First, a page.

Multiple drainage and stake holes 220 extend through all layers of the skirt 200, with sealing of the layers to each other around each hole, as at 220a, to provide environmental sealing. Eyelets or other types of reinforcement may be used around each of the holes 220 to provide edge reinforcement. Vent holes 222 are also preferably provided in the bottommost layer 203 of the skirt to prevent or reduce mildew. A suitable size for the vent holes 222 is {fraction (1/8)} inch. The vent holes 222 are preferably distributed over substantially the entire area of the skirt 200, on an approximate 6-inch grid, but are not placed within the light-string channel 212 so as to minimize the chance of any hazardous glass particles from broken lights 205 sifting out of the skirt 200.

As can be seen in FIG. 4, the encased ornamental lights 205 are preferably maintained in a horizontal position within the channels 212 as an aid to prevent breakage from a person stepping on the skirt 200, or from the placement of an object on the skirt. The socket portions 205a of the lights 205 are somewhat thicker (e.g., 0.375 inch) than the bulb portions (e.g., 0.20 inch) and, therefore, help to prevent breakage of the bulbs when the lights are lying flat. The thickness of the multiple plastic layers 201-203 also helps prevent lamp breakage.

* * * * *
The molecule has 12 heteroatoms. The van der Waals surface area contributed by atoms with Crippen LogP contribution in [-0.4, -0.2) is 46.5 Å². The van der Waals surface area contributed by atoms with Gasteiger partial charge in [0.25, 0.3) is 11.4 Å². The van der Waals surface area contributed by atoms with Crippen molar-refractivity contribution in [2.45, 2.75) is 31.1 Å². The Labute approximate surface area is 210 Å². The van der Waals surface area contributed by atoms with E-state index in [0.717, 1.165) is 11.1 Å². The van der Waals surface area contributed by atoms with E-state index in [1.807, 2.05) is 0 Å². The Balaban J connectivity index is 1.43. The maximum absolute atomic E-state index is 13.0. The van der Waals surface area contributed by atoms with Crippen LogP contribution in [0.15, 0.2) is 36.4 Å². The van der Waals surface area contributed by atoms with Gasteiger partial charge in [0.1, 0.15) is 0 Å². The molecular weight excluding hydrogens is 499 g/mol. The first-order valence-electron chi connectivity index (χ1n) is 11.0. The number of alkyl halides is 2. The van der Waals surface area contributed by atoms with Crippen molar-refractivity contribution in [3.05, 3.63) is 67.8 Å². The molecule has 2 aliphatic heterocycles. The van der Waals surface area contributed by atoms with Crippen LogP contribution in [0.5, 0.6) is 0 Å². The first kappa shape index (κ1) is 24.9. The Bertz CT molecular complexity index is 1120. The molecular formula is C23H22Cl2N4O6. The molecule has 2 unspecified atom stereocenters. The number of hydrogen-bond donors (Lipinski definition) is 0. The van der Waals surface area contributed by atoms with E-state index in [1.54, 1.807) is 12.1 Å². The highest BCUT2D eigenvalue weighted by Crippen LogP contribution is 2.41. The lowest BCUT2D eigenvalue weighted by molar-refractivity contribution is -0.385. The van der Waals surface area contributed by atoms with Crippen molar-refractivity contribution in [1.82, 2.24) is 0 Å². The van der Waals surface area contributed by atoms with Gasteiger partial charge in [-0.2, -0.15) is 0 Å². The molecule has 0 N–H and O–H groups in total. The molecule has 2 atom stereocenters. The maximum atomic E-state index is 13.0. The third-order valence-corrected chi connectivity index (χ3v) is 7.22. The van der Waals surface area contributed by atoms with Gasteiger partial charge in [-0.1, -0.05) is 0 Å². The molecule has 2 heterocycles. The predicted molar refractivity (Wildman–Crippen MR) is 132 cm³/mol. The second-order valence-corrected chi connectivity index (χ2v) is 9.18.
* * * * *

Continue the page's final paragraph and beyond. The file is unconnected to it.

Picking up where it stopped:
FIG. 5 illustrates a modified embodiment of a decorative tree skirt 250 in which a draw string 251 extends through multiple eyelets 252 formed at intervals around the inner periphery of the skirt 250. The draw string 251 is used to draw the inner edge of the skirt 250 snugly against a tree so as to hold that inner edge at the desired elevation, resisting any tendency of the skirt to slip downwardly along the tree trunk, even when loaded with snow or water. Maintaining the inner edge of the skirt 250 at the desired elevation enhances the ornamental effect of the illuminated skirt. It is preferred to provide at least one of the eyelets 252 between each pair of adjacent slits 253 extending outwardly from the inner edge of the skirt 250. Alternatively, other fastening devices may be used to draw the inner periphery of the skirt 250 tightly around the tree and to hold it in place.

While particular embodiments and applications of the present invention have been illustrated and described, it is to be understood that the invention is not limited to the precise construction and compositions disclosed herein and that various modifications, changes, and variations may be apparent from the foregoing descriptions without departing from the spirit and scope of the invention as defined in the appended claims.